- The vegatation of the river and lakes
- The floating swamp plants
- The plants that grow on river-flooded grasslands
- The plants that grow on rain-flooded grasslands
- The wooded grasslands on the fringes of the Sudd
The characteristics of the grasslands changes dramatically depending on the availability of water. The rainy season brings tall grass, while short and dry grass dominates the land during the dry season. During the dry season, grass fires are common.
Examples of common plant species in the Sudd
- Cyperus papyrus
- Echinochloa pyramidalis
- Echinochloa stagnina
- Oryza barthii
- Phragmites communis
- Vossia cuspidata
- Typha domingensis
The Sudd is a highly biodiverse area, and a lot of migratory animals rely on it to find water since the surrounding areas tend to be very dry.
The Sudd is especially famous for its large populations of migratory birds. Over 400 bird species have been spotted here. You can for instance encounter black crowned cranes, great white pelicans and shoebill birds here.
Hippopotamus enjoy the shallower parts of the swamp, and so does the crocodiles.
Many antelope species are found in the Sudd, such as reedbuck, tiang, Nile lechwe and white-eared kob. There are an estimated population of 1.2 million white-eared kob in the Sudd, making it the largest population of this species anywhere in the world.
Historically, the African painted dog (Lycaon pictus) lived in upland areas of the Sudd, but these dogs are now extinct in this region.
Soils of the Sudd
The Sudd area typically have heavy clay soils which are highly impermeable and features a top layers of so called “black cotton” vertisol. On average, this top layer extends for 50 cm.
Sandy soils do exist here, but only at depts of 30 metres or more. (They have been discovered when wells have been drilled.)
The Jonglei diversion canal
The Jonglei Canal is a canal project that was started but never completed. The aim was to create a canal to make more water reach the areas downstream in Sudan and Egypt, where it would be used for agriculture. Without the canal, roughly half of the water that enters the Sudd doesn’t reach the downstream areas since it evaporates or is transpirated through plants.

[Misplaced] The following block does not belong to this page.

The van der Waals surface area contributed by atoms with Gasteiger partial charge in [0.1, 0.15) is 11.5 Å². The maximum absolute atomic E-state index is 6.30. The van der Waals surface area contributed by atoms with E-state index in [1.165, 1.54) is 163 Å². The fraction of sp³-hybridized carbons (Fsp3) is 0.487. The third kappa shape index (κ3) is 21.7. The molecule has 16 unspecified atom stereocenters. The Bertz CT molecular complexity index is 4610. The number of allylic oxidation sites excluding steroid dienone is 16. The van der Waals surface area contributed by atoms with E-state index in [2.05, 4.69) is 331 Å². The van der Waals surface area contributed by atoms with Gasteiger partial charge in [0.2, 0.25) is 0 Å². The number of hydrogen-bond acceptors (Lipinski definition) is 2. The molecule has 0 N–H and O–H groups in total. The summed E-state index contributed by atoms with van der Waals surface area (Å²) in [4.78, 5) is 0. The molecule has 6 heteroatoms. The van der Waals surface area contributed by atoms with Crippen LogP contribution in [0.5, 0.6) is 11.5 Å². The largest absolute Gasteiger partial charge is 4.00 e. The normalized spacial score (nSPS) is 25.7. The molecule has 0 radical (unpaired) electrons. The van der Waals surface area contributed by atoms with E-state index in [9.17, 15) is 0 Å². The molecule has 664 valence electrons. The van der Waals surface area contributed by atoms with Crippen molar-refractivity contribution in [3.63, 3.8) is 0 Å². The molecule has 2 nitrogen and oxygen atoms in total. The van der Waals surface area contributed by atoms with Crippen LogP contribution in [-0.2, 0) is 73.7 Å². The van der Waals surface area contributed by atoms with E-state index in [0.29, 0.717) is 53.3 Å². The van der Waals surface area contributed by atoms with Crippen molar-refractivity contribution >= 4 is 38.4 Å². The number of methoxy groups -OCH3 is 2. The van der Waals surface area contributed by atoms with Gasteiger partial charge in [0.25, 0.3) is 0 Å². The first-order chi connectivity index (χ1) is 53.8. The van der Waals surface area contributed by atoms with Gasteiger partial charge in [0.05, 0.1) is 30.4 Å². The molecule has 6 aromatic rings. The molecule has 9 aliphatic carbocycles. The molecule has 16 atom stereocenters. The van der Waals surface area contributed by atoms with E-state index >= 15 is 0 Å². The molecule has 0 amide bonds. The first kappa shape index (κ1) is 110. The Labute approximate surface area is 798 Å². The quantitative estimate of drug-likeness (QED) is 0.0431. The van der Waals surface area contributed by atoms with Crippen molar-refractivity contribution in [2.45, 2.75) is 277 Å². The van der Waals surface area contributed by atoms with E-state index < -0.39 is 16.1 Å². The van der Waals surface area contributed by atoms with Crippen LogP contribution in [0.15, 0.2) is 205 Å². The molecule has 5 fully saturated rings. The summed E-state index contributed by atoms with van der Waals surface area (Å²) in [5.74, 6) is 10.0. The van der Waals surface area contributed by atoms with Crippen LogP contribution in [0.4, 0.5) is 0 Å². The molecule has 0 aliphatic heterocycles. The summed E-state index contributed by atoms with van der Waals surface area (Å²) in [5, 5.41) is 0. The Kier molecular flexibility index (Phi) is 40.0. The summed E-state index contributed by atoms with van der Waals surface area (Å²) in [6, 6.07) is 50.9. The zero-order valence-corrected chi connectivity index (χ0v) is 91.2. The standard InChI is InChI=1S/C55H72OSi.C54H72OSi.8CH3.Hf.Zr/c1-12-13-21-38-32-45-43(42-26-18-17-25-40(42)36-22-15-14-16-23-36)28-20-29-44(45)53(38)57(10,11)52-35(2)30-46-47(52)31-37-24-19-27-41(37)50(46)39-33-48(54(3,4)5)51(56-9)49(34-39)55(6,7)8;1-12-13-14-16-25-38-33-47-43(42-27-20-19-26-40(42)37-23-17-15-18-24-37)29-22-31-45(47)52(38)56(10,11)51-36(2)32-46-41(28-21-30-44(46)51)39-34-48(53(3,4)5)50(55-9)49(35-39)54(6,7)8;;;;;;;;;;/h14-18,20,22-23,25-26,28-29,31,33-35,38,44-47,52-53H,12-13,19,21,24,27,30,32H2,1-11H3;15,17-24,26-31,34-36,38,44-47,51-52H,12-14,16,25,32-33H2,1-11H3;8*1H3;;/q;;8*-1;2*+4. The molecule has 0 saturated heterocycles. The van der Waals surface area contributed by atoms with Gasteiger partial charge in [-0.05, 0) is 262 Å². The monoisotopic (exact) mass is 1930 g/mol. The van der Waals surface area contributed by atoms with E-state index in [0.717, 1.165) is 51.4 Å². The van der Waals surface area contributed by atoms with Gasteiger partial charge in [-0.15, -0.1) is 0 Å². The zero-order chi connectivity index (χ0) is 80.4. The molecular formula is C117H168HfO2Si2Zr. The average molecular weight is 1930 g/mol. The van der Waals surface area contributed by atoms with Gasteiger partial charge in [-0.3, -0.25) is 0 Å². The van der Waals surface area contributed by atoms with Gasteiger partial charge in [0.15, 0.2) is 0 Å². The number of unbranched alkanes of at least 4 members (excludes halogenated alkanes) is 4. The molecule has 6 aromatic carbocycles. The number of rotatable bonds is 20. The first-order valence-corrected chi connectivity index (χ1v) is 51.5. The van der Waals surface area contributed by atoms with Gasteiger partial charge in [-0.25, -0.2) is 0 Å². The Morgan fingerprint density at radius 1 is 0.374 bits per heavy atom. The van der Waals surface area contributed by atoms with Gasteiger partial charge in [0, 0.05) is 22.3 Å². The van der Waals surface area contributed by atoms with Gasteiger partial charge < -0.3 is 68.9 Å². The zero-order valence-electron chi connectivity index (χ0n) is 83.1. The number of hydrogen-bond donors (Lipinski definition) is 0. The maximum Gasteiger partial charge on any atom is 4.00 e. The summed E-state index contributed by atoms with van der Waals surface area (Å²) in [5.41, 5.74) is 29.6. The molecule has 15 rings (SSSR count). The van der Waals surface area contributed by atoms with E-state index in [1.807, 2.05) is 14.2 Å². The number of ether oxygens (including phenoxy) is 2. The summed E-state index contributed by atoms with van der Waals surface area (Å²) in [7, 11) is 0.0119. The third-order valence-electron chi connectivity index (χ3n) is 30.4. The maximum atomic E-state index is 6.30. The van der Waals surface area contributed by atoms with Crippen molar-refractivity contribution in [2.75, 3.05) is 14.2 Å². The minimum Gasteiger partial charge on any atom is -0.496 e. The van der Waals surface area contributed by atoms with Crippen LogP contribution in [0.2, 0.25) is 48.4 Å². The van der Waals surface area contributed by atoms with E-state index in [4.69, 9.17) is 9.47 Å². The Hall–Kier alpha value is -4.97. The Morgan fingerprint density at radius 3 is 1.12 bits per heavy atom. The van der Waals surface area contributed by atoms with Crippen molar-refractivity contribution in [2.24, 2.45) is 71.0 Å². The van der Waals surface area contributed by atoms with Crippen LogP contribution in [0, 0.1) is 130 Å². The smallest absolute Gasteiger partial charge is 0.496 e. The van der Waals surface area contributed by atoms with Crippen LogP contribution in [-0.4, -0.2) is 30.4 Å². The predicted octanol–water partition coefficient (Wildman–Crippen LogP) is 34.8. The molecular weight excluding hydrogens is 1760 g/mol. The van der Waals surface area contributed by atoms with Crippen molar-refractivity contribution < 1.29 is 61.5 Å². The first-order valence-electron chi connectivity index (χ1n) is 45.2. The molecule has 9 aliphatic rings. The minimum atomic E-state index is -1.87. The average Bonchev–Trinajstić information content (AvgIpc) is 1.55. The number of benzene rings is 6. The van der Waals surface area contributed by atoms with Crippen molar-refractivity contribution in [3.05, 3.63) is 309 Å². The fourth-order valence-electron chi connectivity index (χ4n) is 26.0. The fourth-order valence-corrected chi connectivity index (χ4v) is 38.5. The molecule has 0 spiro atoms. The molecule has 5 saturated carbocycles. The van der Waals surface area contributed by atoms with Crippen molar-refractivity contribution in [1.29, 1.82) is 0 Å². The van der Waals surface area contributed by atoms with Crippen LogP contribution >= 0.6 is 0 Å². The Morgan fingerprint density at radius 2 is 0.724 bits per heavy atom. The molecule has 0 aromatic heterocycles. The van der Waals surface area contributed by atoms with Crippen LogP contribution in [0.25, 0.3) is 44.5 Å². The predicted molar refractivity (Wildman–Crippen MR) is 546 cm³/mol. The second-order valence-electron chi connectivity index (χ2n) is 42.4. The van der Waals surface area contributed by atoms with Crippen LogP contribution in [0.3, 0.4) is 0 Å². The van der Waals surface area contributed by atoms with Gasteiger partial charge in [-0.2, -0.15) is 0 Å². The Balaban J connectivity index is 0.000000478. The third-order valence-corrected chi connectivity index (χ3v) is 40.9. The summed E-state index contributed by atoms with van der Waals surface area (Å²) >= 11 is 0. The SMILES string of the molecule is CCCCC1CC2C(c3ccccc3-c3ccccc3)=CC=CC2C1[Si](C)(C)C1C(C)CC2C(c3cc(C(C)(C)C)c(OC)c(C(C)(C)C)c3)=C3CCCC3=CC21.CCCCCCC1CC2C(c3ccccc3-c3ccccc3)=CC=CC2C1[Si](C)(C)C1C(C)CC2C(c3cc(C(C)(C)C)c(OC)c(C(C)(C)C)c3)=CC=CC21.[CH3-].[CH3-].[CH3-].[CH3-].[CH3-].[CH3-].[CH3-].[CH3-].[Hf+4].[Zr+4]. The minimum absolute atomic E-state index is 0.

Work on the canal was started in 1978 but stopped in 1983/1984 due to the outbreak of the Second Sudanese Civil War in 1983. When the Sudan People’s Liberation Army (SPLA) brought the digging to a firm halt in 1984, 240 km (out of the planned 360 km) of the canal had been excavated.
The Second Sudanese Civil War ended in 2005 but the canal project has not been resumed. In 2008, Sudan and Egypt agreed to restart the project, but the independence of South Sudan in 2011 ended the Sudanese Government’s involvment in the project. There is currently no agreement on resuming excavations, which is unsurprising since the boost in agriculture downstream would benefit Egypt and not South Sudan. Concerns have also been raised about damange to fisheries, drying of grazing lands, drop of groundwater levels, and reduction of rainfall in the region. There would also be an increased risk of flooding downstream during unusually heavy rainy seasons.
The draining of the Aral Sea and the drying of Lake Chad serve as warning examples. .
The first detailed proposal for the canal was created in 1907 by Sir William Garstin, Undersecretary of State of Public Works. According to his calculations, a canal would increase the area of cultivatable land in Egypt by two million acres.
In the 1930s, hydrogeologists suggested that a canal should be constructed east of the Sudd to divert water from the Bahr al Jabal (before it reaches the Sudd) and empty this water in to the White Nile further down.
Plans for the project were developed during the second half of the 1950s, but actual construction work did not commence until 1978.